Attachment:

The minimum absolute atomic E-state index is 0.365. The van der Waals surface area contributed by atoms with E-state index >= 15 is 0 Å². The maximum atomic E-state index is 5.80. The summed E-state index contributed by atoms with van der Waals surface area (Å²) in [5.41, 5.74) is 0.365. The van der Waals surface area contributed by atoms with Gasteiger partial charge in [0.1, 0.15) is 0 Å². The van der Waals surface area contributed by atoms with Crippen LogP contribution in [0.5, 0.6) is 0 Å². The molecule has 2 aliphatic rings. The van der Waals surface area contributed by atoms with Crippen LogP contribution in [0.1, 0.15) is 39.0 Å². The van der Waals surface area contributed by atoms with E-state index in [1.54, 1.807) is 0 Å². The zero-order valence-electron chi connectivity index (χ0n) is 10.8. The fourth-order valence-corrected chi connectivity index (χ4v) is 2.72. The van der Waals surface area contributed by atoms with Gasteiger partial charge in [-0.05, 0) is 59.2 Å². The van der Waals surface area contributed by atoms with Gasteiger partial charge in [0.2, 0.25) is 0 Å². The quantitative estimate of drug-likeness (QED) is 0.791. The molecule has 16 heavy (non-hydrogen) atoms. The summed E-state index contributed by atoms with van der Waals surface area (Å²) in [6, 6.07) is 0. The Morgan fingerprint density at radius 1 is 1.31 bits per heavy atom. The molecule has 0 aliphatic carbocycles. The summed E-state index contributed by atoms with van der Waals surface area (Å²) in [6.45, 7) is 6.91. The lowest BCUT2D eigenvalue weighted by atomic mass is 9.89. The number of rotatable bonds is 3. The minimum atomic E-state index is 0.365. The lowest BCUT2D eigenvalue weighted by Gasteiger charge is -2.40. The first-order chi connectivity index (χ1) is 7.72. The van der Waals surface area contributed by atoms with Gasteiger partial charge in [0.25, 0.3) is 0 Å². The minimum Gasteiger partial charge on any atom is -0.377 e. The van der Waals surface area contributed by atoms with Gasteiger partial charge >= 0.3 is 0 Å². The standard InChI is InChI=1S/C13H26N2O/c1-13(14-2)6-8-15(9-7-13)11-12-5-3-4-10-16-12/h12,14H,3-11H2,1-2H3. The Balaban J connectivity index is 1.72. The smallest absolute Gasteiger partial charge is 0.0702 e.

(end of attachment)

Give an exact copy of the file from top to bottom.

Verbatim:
The minimum absolute atomic E-state index is 0.365. The van der Waals surface area contributed by atoms with E-state index >= 15 is 0 Å². The maximum atomic E-state index is 5.80. The summed E-state index contributed by atoms with van der Waals surface area (Å²) in [5.41, 5.74) is 0.365. The van der Waals surface area contributed by atoms with Gasteiger partial charge in [0.1, 0.15) is 0 Å². The van der Waals surface area contributed by atoms with Crippen LogP contribution in [0.5, 0.6) is 0 Å². The molecule has 2 aliphatic rings. The van der Waals surface area contributed by atoms with Crippen LogP contribution in [0.1, 0.15) is 39.0 Å². The van der Waals surface area contributed by atoms with E-state index in [1.54, 1.807) is 0 Å². The zero-order valence-electron chi connectivity index (χ0n) is 10.8. The fourth-order valence-corrected chi connectivity index (χ4v) is 2.72. The van der Waals surface area contributed by atoms with Gasteiger partial charge in [-0.05, 0) is 59.2 Å². The van der Waals surface area contributed by atoms with Gasteiger partial charge in [0.2, 0.25) is 0 Å². The quantitative estimate of drug-likeness (QED) is 0.791. The molecule has 16 heavy (non-hydrogen) atoms. The summed E-state index contributed by atoms with van der Waals surface area (Å²) in [6, 6.07) is 0. The Morgan fingerprint density at radius 1 is 1.31 bits per heavy atom. The molecule has 0 aliphatic carbocycles. The summed E-state index contributed by atoms with van der Waals surface area (Å²) in [6.45, 7) is 6.91. The lowest BCUT2D eigenvalue weighted by atomic mass is 9.89. The number of rotatable bonds is 3. The minimum atomic E-state index is 0.365. The lowest BCUT2D eigenvalue weighted by Gasteiger charge is -2.40. The first-order chi connectivity index (χ1) is 7.72. The van der Waals surface area contributed by atoms with Gasteiger partial charge in [0.25, 0.3) is 0 Å². The minimum Gasteiger partial charge on any atom is -0.377 e. The van der Waals surface area contributed by atoms with Gasteiger partial charge >= 0.3 is 0 Å². The standard InChI is InChI=1S/C13H26N2O/c1-13(14-2)6-8-15(9-7-13)11-12-5-3-4-10-16-12/h12,14H,3-11H2,1-2H3. The Balaban J connectivity index is 1.72. The smallest absolute Gasteiger partial charge is 0.0702 e.